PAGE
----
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Sci. Signal., 15 January 2008
Vol. 1, Issue 2, p. ec16
[DOI: 10.1126/stke.12ec16]


Sphingolipids Vision from Afar

Elizabeth M. Adler

Science Signaling, AAAS, Washington, DC 20005, USA

A research group that previously showed that overexpression of ceramidase (CDase) in Drosophila photoreceptors suppressed retinal degeneration in response to certain mutations has now made the intriguing discovery that CDase regulation of photoreceptor function is cell nonautonomous. CDases, which convert ceramide to sphingosine, play a key role in metabolism of the sphingolipids, a lipid family that comprises not only structural components of cell membranes but also signaling molecules. Acharya et al. created flies in which almost the entire eye was homozygous for a null mutation of CDase, whereas other regions were CDase heterozygous. Ultrastructural analysis revealed that the photoreceptors of the mosaic flies were structurally normal; furthermore, immunocytochemical analysis of eye discs and Western blot analysis of retinal extracts revealed CDase protein. Overexpression of CDase in the fat body or in mushroom body neurons (tissues distinct from the retina) rescued photoreceptor degeneration in arrestin mutants and stimulated rhabdomeric membrane turnover in rhodopsin-null mutants. Viable functional CDase-null mutants experienced light-dependent photoreceptor degeneration; interactions between rhodopsin and arrestins in the CDase-null mutant flies were abnormal, and the photoreceptors of dark-raised mutant flies failed to respond to light. Retinal extracts of CDase-null mutants in which CDase was overexpressed in the fat body showed CDase activity, and eye discs in these flies exhibited CDase immunoreactivity. Experiments with cultured Drosophila Schneider cells revealed that extracellular CDase hydrolyzed ceramide at the cell surface and was internalized to localize to endosomes. Thus, the authors conclude that CDase acts in a cell-nonautonomous manner to regulate Drosophila photoreceptor function and survival. Dolph discusses this research as well as research by Wang et al. implicating a SOCS box protein, which the authors named STOPS (slow termination of phototransduction), in Drosophila phototransduction.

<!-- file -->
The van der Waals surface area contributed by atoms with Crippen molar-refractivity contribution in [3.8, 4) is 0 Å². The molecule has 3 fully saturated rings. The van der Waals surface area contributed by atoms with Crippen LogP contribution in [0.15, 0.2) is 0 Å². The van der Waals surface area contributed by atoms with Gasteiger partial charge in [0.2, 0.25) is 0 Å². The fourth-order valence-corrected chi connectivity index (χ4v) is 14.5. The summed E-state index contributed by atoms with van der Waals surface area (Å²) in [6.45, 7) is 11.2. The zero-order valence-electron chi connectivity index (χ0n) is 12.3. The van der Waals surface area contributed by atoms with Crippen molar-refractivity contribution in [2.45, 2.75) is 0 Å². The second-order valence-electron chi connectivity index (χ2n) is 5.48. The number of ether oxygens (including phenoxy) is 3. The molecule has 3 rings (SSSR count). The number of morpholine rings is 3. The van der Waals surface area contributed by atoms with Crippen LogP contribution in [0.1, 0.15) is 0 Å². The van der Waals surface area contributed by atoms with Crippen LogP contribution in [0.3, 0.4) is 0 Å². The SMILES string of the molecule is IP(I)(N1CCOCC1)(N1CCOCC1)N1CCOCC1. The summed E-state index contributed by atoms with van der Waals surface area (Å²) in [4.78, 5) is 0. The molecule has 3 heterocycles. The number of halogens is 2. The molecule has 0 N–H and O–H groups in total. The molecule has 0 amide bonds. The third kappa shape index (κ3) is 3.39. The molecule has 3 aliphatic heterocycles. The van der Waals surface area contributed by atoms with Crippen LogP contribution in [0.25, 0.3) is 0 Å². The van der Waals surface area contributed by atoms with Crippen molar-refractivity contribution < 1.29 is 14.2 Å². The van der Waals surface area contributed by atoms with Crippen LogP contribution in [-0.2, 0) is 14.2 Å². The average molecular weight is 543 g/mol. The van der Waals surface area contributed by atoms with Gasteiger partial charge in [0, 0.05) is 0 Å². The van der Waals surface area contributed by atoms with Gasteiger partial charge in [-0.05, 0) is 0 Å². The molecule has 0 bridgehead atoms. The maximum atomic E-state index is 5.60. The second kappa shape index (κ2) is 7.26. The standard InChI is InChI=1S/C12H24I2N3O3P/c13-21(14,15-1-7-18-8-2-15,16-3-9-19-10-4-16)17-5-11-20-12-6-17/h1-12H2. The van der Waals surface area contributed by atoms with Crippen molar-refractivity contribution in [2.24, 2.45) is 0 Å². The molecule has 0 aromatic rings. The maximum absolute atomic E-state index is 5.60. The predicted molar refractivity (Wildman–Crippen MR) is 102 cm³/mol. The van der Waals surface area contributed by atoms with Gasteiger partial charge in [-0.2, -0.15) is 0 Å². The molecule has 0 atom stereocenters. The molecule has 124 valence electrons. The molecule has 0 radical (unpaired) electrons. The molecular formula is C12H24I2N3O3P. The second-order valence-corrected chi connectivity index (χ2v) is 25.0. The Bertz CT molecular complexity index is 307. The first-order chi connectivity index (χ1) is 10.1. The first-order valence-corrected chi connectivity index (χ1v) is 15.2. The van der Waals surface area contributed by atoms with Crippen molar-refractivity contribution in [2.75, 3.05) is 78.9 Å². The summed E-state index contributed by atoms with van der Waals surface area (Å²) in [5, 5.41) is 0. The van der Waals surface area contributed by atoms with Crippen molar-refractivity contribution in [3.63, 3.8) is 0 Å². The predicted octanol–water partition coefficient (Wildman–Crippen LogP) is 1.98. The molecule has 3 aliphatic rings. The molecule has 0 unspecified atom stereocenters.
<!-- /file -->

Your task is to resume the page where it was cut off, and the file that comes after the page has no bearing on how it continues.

J. K. Acharya, U. Dasgupta, S. S. Rawat, C. Yuan, P. D. Sanxaridis, I. Yonamine, P. Karim, K. Nagashima, M. H. Brodsky, S. Tsunoda, U. Acharya, Cell-nonautonomous function of ceramidase in photoreceptor homeostasis. Neuron 57, 69-79 (2008). [PubMed]

T. Wang, X. Wang, Q. Xie, C. Montell, The SOCS box protein STOPS is required for phototransduction through its effects on phospholipase C. Neuron 57, 56-68 (2008). [PubMed]

P. Dolph, New insights into Drosophila vision. Neuron 57, 1-2 (2008). [PubMed]

Citation: E. M. Adler, Vision from Afar. Sci. Signal. 1, ec16 (2008).

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